It's not too late to grab a flu jab...
We have all experienced the flu and know how horrible it can feel. As our immune systems weaken with age, the flu can be dangerous for the elderly. It is very easy to forget about the importance of getting the flu vaccination. So here is a quick reminder to make sure you or your elderly loved ones get a winter flu jab…
Protecting yourself against flu
Although it doesn’t provide 100% protection, the flu vaccine is your first line of defence. It is available free of charge from the NHS for:
- those over the age of 65
- pregnant women
- people with an underlying health condition (particularly heart, respiratory or diabetes)
- people with weak immune systems
- people living in a residential or nursing home
- those who care for someone whose health may be at risk (family carers and healthcare professionals)
The groups above are more likely to develop serious complications from having the flu, such as lung infections like pneumonia.
The flu jab is available free on the NHS from September onwards. It’s recommended to have the vaccine between September and November, though it’s not too late to get one done now.
The flu vaccine is also given free on the NHS as an annual injection to:
- adults over the age of 18 at risk of flu (including everyone aged 65 and over)
- children aged six months to two years at risk of flu
Why is the flu dangerous for the elderly?
Those over 65 are at a higher risk because they have reduced immunity to illnesses.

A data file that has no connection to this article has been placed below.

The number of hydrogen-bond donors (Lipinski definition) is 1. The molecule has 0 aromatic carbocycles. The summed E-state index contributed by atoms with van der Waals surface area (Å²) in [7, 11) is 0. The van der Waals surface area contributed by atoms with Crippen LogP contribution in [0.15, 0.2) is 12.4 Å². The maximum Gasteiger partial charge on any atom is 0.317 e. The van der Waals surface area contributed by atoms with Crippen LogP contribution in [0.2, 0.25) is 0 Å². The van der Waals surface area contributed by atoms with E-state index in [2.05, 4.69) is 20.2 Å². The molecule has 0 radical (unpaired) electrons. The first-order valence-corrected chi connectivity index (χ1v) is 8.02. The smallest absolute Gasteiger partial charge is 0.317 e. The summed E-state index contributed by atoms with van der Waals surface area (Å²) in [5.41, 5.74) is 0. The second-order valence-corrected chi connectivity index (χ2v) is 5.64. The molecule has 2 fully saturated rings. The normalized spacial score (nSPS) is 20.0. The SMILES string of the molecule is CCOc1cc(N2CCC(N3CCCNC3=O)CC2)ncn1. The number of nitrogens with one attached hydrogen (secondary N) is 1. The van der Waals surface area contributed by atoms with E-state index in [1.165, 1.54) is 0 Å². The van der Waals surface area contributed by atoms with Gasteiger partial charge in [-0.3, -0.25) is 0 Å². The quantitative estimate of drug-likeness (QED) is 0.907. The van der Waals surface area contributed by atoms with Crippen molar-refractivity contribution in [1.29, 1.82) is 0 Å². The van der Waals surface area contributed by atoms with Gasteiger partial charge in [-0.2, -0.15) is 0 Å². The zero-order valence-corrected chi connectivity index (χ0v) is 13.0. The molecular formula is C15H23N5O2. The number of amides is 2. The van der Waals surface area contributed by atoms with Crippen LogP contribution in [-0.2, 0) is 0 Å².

The flu in elderly people is particularly dangerous as it can develop into serious complications such as pneumonia. This can be treated with antibiotics, but in some cases can become life-threatening.
What to do if you, or a loved one, catches flu
Flu symptoms tend to be more severe than the common cold. Things to look out for include a combination of:
- sudden high temperature
- general aches and pains
- sore throat
Most people fully recover from the flu within a week. However, those in the ‘at risk’ category above are more likely to experience complications.
Spot symptoms early
Antiviral medication reduces the symptoms of flu in elderly people and shortens the duration of the illness. The problem is, to be effective, treatment needs to start shortly after flu symptoms first appear. So it’s important that if an elderly person encounters flu like symptoms that they see a GP immediately. Don’t wait to see if it is just a cold!